Gaudí’s Sagrada Família
La Sagrada Família, a Basilica and Expiatory Roman Catholic Church, is irrefutably one the most famous works by Antoni Gaudí. Initially conceived of as a small, Neo-Gothic church under the supervision of another architect, a fateful turn of events, including Gaudí’s adoption of the project and a large, lump-sum donation, resulted in the re-imagining of the original plans into the monumental undertaking that you’ll find under construction even to this day. Despite its incomplete state, UNESCO has designated the Sagrada Família as a World Heritage Site and millions of people visit here annually.
Since the first stone was laid in 1882, the Sagrada Família has been surrounded by its fair share of controversy. Whether it’s that the materials being used in the building aren’t what would have been used by Gaudí or that the construction of the underground line of the high-speed AVE train would disrupt the Sagrada Família’s structural integrity, it seems the public always has something to say about this unfinished masterpiece. With such a long history, it may come as no surprise that the construction of the Sagrada Família has suffered some setbacks, among them, acts of vandalism, arson and even military uprising. During the Spanish Civil War, many of the building plans, sketches, photographs and to-scale models were destroyed by Spanish revolutionaries.
Associated with a wide array of architectural periods like Gothic, Art Nouveau, and Modernist, the style of the Sagrada Família is incredibly varied, and even disjointed at times. Rather than try to classify the building, we think it’s better to just appreciate the influence of natural forms, so prominent in Gaudí’s work, the symbolically rich sculptural details and the logistical coordination and artisan skill required to get this incredible structure to the point you find it in today.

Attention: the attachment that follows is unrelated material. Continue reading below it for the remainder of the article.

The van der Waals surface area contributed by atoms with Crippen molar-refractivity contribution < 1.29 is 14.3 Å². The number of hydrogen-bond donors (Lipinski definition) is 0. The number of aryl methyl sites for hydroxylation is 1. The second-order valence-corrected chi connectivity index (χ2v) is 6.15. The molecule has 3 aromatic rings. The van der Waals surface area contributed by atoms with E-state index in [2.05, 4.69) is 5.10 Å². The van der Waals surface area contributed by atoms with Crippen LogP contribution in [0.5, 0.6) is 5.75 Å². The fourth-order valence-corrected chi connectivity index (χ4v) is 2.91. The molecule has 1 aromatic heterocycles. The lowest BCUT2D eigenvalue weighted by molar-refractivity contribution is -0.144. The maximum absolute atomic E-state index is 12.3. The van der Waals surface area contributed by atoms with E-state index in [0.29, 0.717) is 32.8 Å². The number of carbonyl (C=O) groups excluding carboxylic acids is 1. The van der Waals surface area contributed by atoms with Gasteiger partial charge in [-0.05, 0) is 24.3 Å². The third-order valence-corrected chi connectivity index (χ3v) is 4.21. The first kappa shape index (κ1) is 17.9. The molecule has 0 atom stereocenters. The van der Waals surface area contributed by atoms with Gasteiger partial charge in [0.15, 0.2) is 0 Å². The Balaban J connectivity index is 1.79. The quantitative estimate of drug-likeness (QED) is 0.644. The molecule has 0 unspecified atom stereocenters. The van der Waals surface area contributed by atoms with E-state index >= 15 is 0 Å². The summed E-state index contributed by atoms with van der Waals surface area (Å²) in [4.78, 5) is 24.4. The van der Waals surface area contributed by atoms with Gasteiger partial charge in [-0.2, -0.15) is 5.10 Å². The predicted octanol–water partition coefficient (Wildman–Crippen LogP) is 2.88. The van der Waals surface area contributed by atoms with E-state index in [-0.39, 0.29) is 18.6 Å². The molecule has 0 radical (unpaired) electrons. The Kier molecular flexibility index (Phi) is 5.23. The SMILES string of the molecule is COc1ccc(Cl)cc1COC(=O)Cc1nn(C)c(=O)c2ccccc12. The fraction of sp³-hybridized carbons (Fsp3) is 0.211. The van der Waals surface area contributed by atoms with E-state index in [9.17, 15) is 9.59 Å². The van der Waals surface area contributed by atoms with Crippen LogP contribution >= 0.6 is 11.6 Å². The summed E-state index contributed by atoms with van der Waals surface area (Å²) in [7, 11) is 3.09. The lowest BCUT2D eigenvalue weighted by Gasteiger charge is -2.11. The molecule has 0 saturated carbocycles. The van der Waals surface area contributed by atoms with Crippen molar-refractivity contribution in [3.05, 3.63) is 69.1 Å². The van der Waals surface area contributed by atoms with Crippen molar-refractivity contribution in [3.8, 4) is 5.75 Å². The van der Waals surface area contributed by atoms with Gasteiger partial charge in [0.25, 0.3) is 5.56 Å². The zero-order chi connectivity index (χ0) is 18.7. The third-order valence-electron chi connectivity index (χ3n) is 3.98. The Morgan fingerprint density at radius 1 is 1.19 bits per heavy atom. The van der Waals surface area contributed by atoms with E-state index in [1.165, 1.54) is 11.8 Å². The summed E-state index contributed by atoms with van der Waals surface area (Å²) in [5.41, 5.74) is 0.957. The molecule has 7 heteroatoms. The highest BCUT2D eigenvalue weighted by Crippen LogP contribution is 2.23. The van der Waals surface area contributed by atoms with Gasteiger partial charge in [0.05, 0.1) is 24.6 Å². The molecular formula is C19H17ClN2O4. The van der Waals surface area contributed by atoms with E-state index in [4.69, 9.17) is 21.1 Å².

While there are many who champion the Sagrada Família, including the numerous architects and craftsmen who have dedicated their lives to working towards the completion of the building, there are also many critics. The Sagrada Família has been described unfavorably as everything from vulgar to hideous to strange-looking. No matter if you are inspired by the Sagrada Família or find it to be plain ugly, there is one thing on which most would agree: Gaudí’s willingness to break with tradition, collaborate and follow his intuition resulted in designs that were nothing short of visionary.
Restaurants Near the Sagrada Família
Celler Casa Mariol: This favorite local wine bar brings age old traditions to the urban environment. At the core of this company’s beliefs is the idea that their wines should be accessible and that they should always be enjoyed in good company. Their Barcelona bodega serves this purpose and then some. » see more
Hotels Near the Sagrada Família
Budget: With a central location and a fleet of bicycles available for use, a stay at Bed and Bike Barcelona gives you a convenient way to make the most out of the time you have to explore the city. Although Bed and Bike Barcelona is a hostel, they offer private rooms in addition to dorms with the option of a shared or private bathroom and their friendly staff is avalable 24 hours a day at reception. (10 minutes walking) » book a room
Comfort: The sleek Ayre Hotel Rosellón is located minutes from the Sagrada Família but the panoramic views from the ample rooftop terrace offer a stunning view of the architectural marvel anytime you please. This design-hotel offers a peaceful stay just outside of the chaos and crowds of the old city. (4 minutes walking) » book a room
Nearest Metro Stations
Sagrada Família – Blue Line (L5) and Purple Line (L2)